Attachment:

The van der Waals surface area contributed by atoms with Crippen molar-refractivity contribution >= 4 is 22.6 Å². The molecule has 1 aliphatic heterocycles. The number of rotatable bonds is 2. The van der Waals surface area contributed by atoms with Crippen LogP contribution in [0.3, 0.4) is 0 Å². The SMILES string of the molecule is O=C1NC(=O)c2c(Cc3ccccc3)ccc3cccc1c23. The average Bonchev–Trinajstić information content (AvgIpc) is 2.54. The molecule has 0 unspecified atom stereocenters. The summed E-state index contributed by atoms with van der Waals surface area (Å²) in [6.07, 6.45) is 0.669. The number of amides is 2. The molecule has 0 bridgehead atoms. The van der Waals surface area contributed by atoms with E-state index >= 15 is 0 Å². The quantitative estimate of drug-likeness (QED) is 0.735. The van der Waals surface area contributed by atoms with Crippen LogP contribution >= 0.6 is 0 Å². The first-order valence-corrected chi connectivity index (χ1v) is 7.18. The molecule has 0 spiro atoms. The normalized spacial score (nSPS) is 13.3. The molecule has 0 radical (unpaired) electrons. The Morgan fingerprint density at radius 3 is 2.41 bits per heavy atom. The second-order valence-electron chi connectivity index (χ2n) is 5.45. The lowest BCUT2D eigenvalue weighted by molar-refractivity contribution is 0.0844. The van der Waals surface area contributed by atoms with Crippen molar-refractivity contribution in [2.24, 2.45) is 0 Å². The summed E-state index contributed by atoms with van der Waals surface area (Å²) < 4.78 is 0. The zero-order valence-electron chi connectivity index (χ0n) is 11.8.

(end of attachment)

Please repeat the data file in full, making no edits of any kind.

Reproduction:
The van der Waals surface area contributed by atoms with Crippen molar-refractivity contribution >= 4 is 22.6 Å². The molecule has 1 aliphatic heterocycles. The number of rotatable bonds is 2. The van der Waals surface area contributed by atoms with Crippen LogP contribution in [0.3, 0.4) is 0 Å². The SMILES string of the molecule is O=C1NC(=O)c2c(Cc3ccccc3)ccc3cccc1c23. The average Bonchev–Trinajstić information content (AvgIpc) is 2.54. The molecule has 0 unspecified atom stereocenters. The summed E-state index contributed by atoms with van der Waals surface area (Å²) in [6.07, 6.45) is 0.669. The number of amides is 2. The molecule has 0 bridgehead atoms. The van der Waals surface area contributed by atoms with E-state index >= 15 is 0 Å². The quantitative estimate of drug-likeness (QED) is 0.735. The van der Waals surface area contributed by atoms with Crippen LogP contribution >= 0.6 is 0 Å². The first-order valence-corrected chi connectivity index (χ1v) is 7.18. The molecule has 0 spiro atoms. The normalized spacial score (nSPS) is 13.3. The molecule has 0 radical (unpaired) electrons. The Morgan fingerprint density at radius 3 is 2.41 bits per heavy atom. The second-order valence-electron chi connectivity index (χ2n) is 5.45. The lowest BCUT2D eigenvalue weighted by molar-refractivity contribution is 0.0844. The van der Waals surface area contributed by atoms with Crippen molar-refractivity contribution in [2.24, 2.45) is 0 Å². The summed E-state index contributed by atoms with van der Waals surface area (Å²) < 4.78 is 0. The zero-order valence-electron chi connectivity index (χ0n) is 11.8.